A Quick History of Landscape Painting in Western Art

The First 3500 Years

More often than not, the paintings that really grab my attention are landscapes, and I like to think I’m a somewhat knowledgeable about them in terms of art history. So, I was surprised to learn recently that the word “landscape” — an anglicization of the Dutch landschap — was only introduced into the language — purely as a term for works of art — around the start of the 17th century. That is not to say that landscapes didn’t exist in art before then … apparently there just wasn’t a word for them.

In Western art, the earliest extant example of a painted landscape is a fresco in Akrotiri, an Aegean Bronze Age settlement on the Greek island of Santorini. The walls of one room are covered with stylized lilies (or papyrus) sprouting from colorful volcanic rocks, with swallows flying among the flowers. Beautifully preserved under volcanic ash from 1627 BC, it was only rediscovered about 50 years ago.

Spring flowers and swallows, fresco; Akrotiri, Santorini

Elements of landscape were also depicted in Ancient Egypt, often as a backdrop for hunting scenes set in the reeds of the Nile Delta. In both cases, the emphasis was on individual plant forms and figures on a flat plane, rather than the broad landscape. A rough system of scaling, to convey a sense of distance, evolved as time went on and as the decorating of rooms with frescos of landscapes and mosaics continued through the Hellenistic and ancient Roman periods.

Book of Hours , folio 14v-15r, by Zanobi Strozzi, c. 1445.

It wasn’t until the 14th century, though, that it became common for the focal action of a narrative painting to be placed against a natural setting, and by the following century, landscape-as-setting had become an accepted genre in European painting. Sometimes the landscape became more prominent, the figures less so.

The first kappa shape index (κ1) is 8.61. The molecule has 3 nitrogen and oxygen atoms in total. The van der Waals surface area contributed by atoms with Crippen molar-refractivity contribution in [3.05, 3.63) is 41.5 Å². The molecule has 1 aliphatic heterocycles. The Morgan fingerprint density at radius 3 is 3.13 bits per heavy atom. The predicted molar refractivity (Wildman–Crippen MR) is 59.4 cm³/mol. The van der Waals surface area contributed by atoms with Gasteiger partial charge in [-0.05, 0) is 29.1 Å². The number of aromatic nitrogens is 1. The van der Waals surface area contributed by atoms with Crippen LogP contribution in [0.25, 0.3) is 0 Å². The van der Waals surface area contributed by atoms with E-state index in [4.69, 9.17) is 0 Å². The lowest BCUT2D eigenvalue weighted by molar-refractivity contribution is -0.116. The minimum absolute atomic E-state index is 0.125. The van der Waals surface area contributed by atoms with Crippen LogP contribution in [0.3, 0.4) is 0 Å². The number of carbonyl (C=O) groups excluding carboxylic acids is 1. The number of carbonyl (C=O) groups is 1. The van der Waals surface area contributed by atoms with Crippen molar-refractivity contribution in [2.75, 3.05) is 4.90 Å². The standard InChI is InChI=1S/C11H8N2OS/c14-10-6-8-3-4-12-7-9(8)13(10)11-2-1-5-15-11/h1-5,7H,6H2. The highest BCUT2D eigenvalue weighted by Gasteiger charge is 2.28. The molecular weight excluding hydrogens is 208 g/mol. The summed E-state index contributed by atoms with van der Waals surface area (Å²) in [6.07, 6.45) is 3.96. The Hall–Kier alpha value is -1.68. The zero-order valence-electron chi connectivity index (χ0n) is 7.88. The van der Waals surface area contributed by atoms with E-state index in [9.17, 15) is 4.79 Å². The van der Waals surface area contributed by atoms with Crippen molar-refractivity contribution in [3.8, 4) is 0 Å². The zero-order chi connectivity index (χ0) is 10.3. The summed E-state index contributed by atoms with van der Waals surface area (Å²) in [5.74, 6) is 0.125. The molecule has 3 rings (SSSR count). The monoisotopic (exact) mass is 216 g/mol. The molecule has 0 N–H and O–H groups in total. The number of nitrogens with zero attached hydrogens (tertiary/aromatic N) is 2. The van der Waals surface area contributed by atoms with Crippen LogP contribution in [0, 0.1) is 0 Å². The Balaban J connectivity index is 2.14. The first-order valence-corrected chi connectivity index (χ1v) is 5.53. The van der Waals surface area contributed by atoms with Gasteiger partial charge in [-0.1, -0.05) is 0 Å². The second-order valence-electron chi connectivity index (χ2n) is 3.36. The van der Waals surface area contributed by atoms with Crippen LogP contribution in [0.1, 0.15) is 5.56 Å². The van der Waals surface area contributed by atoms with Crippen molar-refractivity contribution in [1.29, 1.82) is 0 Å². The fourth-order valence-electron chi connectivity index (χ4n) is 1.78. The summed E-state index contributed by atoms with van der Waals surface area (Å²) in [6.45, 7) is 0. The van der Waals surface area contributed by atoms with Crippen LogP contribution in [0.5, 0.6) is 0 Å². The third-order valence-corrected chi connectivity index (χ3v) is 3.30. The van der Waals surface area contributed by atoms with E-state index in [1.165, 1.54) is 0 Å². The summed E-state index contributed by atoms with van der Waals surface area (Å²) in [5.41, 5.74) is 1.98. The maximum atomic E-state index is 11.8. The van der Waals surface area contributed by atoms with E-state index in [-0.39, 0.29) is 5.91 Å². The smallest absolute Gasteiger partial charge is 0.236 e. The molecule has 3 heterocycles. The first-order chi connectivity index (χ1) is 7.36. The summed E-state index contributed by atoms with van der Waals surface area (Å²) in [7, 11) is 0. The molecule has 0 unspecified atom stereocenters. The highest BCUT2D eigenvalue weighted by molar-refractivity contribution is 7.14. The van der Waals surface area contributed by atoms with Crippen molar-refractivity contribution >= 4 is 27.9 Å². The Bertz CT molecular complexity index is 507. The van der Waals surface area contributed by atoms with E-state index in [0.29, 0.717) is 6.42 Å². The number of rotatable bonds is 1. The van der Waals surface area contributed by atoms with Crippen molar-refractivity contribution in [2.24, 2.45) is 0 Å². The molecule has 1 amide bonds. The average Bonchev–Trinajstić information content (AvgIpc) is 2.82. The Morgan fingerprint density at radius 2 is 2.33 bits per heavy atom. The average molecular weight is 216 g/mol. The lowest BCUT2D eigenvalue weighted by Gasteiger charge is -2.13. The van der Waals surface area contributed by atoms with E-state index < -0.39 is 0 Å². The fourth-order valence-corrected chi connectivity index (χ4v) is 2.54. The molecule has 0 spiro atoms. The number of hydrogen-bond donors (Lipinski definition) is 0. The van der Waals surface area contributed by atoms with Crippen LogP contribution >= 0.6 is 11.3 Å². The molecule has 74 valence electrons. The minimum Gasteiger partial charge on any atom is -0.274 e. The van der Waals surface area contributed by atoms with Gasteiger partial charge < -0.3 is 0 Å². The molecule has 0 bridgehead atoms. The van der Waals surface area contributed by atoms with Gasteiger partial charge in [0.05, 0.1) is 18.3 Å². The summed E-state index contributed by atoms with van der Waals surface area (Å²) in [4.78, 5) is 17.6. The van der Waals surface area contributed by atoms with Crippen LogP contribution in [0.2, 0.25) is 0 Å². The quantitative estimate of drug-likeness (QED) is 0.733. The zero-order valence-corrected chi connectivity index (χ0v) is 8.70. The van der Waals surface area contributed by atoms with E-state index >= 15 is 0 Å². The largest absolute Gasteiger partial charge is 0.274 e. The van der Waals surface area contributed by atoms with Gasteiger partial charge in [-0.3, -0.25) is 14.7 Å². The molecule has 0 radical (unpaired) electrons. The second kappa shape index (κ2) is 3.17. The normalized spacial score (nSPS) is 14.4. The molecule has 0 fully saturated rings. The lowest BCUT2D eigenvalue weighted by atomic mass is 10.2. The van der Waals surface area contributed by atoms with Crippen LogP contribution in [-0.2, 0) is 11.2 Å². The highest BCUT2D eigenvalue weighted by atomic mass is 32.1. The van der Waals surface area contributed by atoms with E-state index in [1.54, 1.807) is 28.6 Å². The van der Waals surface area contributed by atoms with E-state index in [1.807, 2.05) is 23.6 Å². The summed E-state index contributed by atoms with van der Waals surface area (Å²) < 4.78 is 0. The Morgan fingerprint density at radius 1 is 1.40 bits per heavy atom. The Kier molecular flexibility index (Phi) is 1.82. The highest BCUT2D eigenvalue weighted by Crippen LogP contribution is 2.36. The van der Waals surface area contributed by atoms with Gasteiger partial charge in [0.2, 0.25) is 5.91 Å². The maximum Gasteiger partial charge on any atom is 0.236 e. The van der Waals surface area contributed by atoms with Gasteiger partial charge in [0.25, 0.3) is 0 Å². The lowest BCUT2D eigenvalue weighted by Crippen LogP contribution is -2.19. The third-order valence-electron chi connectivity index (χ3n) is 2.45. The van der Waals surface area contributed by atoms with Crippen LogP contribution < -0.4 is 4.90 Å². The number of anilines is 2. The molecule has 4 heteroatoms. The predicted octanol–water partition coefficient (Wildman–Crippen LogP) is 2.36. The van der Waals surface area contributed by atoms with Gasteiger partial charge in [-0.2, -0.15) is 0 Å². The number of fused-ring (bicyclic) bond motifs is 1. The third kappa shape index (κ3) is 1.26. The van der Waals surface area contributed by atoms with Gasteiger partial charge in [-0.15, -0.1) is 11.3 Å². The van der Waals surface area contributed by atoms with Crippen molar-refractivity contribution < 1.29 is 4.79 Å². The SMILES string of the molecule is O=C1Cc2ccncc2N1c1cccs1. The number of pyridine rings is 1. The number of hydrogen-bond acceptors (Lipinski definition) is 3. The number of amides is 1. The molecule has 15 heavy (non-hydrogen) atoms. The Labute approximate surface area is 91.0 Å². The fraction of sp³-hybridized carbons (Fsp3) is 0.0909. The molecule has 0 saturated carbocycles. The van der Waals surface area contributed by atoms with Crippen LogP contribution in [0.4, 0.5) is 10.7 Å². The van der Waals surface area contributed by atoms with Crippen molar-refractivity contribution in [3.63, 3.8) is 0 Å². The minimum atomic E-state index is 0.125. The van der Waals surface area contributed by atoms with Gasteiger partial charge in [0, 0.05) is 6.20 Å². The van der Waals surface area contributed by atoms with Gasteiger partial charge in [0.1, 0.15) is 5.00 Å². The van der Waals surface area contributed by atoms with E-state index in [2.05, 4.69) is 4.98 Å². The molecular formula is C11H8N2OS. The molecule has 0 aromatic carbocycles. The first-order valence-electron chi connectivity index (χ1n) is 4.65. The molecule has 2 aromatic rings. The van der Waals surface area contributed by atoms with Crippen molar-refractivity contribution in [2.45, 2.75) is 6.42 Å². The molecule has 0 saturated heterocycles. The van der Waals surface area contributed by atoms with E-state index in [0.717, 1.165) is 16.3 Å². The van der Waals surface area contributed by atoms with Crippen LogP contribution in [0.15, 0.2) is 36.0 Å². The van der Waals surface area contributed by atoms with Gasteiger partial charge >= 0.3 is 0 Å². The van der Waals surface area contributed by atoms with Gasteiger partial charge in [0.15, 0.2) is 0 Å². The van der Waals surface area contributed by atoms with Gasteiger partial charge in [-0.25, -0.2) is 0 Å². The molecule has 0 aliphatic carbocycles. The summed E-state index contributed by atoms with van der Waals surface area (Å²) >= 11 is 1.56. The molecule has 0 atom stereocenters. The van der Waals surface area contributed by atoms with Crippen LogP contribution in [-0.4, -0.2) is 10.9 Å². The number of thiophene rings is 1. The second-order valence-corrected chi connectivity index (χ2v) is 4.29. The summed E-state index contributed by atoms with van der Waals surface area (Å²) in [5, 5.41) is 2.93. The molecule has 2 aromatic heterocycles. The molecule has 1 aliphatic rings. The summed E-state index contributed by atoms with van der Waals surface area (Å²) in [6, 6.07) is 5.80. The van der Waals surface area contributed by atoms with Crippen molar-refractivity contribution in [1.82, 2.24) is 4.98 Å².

Virgin and Child in an Archway, Petrus Christus, c. 1450
Szépmüvészeti Múzeum, Budapest

The Renaissance brought a real breakthrough with a new system of graphical perspective. This allowed expansive views to be represented convincingly, with a natural-seeming progression from the foreground to the distant view.

The word perspective comes from the Latin perspicere, meaning “to see through”; the application of perspective comes from mathematics.

The basic geometry: 1) objects are smaller as their distance from the observer increases; and 2) an object’s dimensions along the line of sight are shorter than its dimensions across the line of sight, a phenomenon known as foreshortening.

Paolo Uccello, The Battle of San Romano, c.1440 National Gallery, London.

Despite artists having learned to render exemplary middle- and far-distance panoramas, until the 19th century landscape painting was relegated to a low position in the accepted hierarchy of genres in Western art. However, Narrative painting — typically biblical or mythological stories — was highly prestigious, and for several centuries Italian and French artists promoted landscapes into history paintings by adding figures to make a narrative scene. In England, landscapes mostly figured as backgrounds to portraits, suggesting the estates of a landowner.

Camille Corot, Hagar in the Wilderness, 1835. Oil on canvas. Rogers Fund, 1938, Metropolitan Museum, New York

In the Netherlands, pure landscape painting was more quickly accepted, largely due to the repudiation of religious painting in Calvinist society. Many Dutch artists of the 17th century specialized in landscape painting, developing subtle techniques for realistically depicting light and weather.

Meindert Hobbema, The Avenue at Middelharnis, 1689